Having a guide that knows the local fish and waters is a necessity!
On The Fly Saltwater
Article and photos by Jimmy Jacobs
The world-class saltwater fly fishing found in Belize is no secret. Destinations like
Ambergris Caye in the north of the country or Turneffe Atoll that is 38 miles offshore get plenty of publicity. There is another alternative that is more conveniently located.
Belize River Lodge is situated on its namesake waterway, very near the capital at Belize City. It is even closer to Philip S.W. Goldston International Airport that is the gateway to the country. As with fishing at those other destinations, the glamor species of bonefish, permit and tarpon are all available here.
After arriving at the lodge and settling in, the crew from On The Fly South met our guide John Moore. Like many other fly-fishing guides in the Caribbean (Belizeans adamantly point out their country is part of that region, despite not being an island), Moore got his start in the commercial fishing business in Gales Point on the Southern Lagoon, which is where he grew up and still lives.
Later on, he got the chance to transition into guiding anglers, which was an easier and more lucrative line of work. As it turned out for us, his roots in chasing all manner of fish was a trip saver.
Our trip turned out to coincide with a hurricane running up the coast of Mexico to our north. Though it was far enough away to not threaten life and limb, it did have an effect on tide and water conditions. It did not take long to discover that the bonefish and permit were not to be found on the flats, most probably moving to deeper water to ride out the conditions.
The prospect of having flown 1,100 miles to get skunked on the water was not very appealing. And, it got even worse when the usually present tarpon in the Belize River also decided to disappear. Fortunately, all those species did reappear later in the week. But our efforts to find them were futile for a couple of days. That’s where John’s knowledge of all the fish in these waters paid off.
On each of those first two days, as we motored the 3 1/2 miles down the Belize River in his panga headed for open water, we were constantly on the look out for those missing tarpon. Occasionally we would stop in what Moore described as places the silver kings usually hung out. We still drew blanks.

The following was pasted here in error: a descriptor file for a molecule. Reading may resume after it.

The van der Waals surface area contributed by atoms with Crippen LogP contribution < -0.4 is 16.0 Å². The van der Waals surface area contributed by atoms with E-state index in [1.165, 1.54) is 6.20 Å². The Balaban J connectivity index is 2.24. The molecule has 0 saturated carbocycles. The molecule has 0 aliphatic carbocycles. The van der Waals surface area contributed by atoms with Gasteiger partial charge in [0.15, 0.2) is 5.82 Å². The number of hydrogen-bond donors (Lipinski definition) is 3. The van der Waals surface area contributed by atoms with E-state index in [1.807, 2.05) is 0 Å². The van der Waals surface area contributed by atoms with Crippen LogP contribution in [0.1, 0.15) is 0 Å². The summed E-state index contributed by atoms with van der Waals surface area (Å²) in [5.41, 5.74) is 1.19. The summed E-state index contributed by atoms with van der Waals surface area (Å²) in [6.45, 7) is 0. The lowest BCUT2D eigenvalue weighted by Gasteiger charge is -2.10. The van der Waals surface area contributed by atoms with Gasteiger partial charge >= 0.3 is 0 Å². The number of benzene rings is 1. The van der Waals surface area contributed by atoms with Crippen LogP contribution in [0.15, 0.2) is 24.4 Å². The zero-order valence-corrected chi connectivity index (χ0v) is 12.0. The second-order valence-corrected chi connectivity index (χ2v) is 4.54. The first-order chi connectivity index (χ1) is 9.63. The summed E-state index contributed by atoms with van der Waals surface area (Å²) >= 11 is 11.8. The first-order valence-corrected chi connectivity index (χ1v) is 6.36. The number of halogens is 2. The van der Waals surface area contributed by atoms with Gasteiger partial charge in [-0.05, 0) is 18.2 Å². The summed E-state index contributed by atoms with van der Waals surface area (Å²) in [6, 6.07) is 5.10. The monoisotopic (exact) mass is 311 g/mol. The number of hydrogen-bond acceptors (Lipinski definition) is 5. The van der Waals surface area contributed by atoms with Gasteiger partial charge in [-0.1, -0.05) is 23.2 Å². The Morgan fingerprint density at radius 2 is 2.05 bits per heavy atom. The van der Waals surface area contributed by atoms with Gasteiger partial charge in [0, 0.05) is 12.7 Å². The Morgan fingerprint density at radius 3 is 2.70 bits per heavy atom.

Upon exiting the river, the bay was churning as we motored toward Belize City proper. We then swung onto the ocean side of a small isle John proclaimed to be Moho Caye. Rounding the northern end, we passed where a boat basin was surrounded by an abandoned resort. As we then eased southward down the shore, small planes were visible taking off and landing at the Sir Barry Bowen Municipal Airport in Belize City.
At a small indention in the shore just before rounding the southern end of the caye, John stopped the boat and dropped anchors at both ends of the panga. The wind was coming in on us from the northeast, but he had it basically hitting our backs. Next the guide said we should blind cast a Clouser Minnow toward a couple of limbs sticking above the water in the little cove.
Looking down into the milky green water churned up by the wind, I was not encouraged. I suggested that Associate Editor Polly Dean take the first shot and I would man the camera. Once she was accustomed to the angle of the wind, her fly began to land just past the snags. On one of those first casts the line went taught and a baby tarpon of perhaps two feet long cartwheeled out of the water, never allowing her to set the hook.
Still not convinced, I encouraged her to try again. The next hook up did not escape Rather, after a short tug-a-war she brought a snook to the gunnel. It was not a species that I had expected to see on this trip. Quickly I let Polly know her turn was over and grabbed my rod.
For probably the next hour, we took turns jumping (but never boating) those diminutive silver kings, but also bringing a couple more snook to the boat. On one of her later turns at the bow, something strong and determined grabbed Polly’s fly and the line cut a seam through the clouded water as it headed out to sea. After a bit longer fight, she brought in a most belligerent jack crevalle.
The next day under similar conditions, we again found that potpourri of species hanging out around the snags in this cove. Later in the week, we did finally find a few bonefish and a number of baby tarpon that we could land. But that is a story for another time.
In the meantime, John Moore’s knowledge of all the fish swimming in his waters had managed to put us on fish that saved us from having wasted a couple of days in paradise!